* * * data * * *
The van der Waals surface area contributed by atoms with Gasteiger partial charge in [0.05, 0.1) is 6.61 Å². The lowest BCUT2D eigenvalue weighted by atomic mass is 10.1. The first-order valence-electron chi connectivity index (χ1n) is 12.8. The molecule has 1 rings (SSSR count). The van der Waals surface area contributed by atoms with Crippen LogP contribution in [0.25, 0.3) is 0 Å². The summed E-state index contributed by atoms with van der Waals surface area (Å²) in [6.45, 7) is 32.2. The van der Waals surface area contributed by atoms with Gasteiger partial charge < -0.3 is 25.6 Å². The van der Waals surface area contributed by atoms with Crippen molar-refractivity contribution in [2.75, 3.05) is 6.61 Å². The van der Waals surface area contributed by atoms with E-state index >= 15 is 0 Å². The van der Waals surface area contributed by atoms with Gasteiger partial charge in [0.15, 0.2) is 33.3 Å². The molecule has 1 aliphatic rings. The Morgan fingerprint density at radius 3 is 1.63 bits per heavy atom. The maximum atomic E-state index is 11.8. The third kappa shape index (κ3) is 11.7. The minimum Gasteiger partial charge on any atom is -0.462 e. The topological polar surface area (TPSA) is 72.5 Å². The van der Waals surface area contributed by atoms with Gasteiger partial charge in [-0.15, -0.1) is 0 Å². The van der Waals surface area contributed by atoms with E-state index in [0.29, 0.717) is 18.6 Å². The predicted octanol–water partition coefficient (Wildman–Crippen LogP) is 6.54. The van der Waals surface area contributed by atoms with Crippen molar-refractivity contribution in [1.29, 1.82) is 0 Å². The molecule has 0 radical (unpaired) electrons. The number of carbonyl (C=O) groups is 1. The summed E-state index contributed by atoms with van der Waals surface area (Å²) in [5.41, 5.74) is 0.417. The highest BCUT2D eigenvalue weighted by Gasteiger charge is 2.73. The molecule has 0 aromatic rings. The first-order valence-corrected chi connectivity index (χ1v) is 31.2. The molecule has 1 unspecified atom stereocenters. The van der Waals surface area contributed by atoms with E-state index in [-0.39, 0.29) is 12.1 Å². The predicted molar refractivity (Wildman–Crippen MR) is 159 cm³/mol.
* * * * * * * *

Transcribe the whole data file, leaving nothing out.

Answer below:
The van der Waals surface area contributed by atoms with Gasteiger partial charge in [0.05, 0.1) is 6.61 Å². The lowest BCUT2D eigenvalue weighted by atomic mass is 10.1. The first-order valence-electron chi connectivity index (χ1n) is 12.8. The molecule has 1 rings (SSSR count). The van der Waals surface area contributed by atoms with Crippen LogP contribution in [0.25, 0.3) is 0 Å². The summed E-state index contributed by atoms with van der Waals surface area (Å²) in [6.45, 7) is 32.2. The van der Waals surface area contributed by atoms with Gasteiger partial charge < -0.3 is 25.6 Å². The van der Waals surface area contributed by atoms with Crippen molar-refractivity contribution in [2.75, 3.05) is 6.61 Å². The van der Waals surface area contributed by atoms with E-state index >= 15 is 0 Å². The van der Waals surface area contributed by atoms with Gasteiger partial charge in [0.15, 0.2) is 33.3 Å². The molecule has 1 aliphatic rings. The Morgan fingerprint density at radius 3 is 1.63 bits per heavy atom. The maximum atomic E-state index is 11.8. The third kappa shape index (κ3) is 11.7. The minimum Gasteiger partial charge on any atom is -0.462 e. The topological polar surface area (TPSA) is 72.5 Å². The van der Waals surface area contributed by atoms with Gasteiger partial charge in [-0.15, -0.1) is 0 Å². The van der Waals surface area contributed by atoms with E-state index in [0.29, 0.717) is 18.6 Å². The predicted octanol–water partition coefficient (Wildman–Crippen LogP) is 6.54. The van der Waals surface area contributed by atoms with Crippen molar-refractivity contribution in [1.29, 1.82) is 0 Å². The molecule has 0 radical (unpaired) electrons. The number of carbonyl (C=O) groups is 1. The summed E-state index contributed by atoms with van der Waals surface area (Å²) in [5.41, 5.74) is 0.417. The highest BCUT2D eigenvalue weighted by Gasteiger charge is 2.73. The molecule has 0 aromatic rings. The first-order valence-corrected chi connectivity index (χ1v) is 31.2. The molecule has 1 unspecified atom stereocenters. The van der Waals surface area contributed by atoms with E-state index in [-0.39, 0.29) is 12.1 Å². The predicted molar refractivity (Wildman–Crippen MR) is 159 cm³/mol.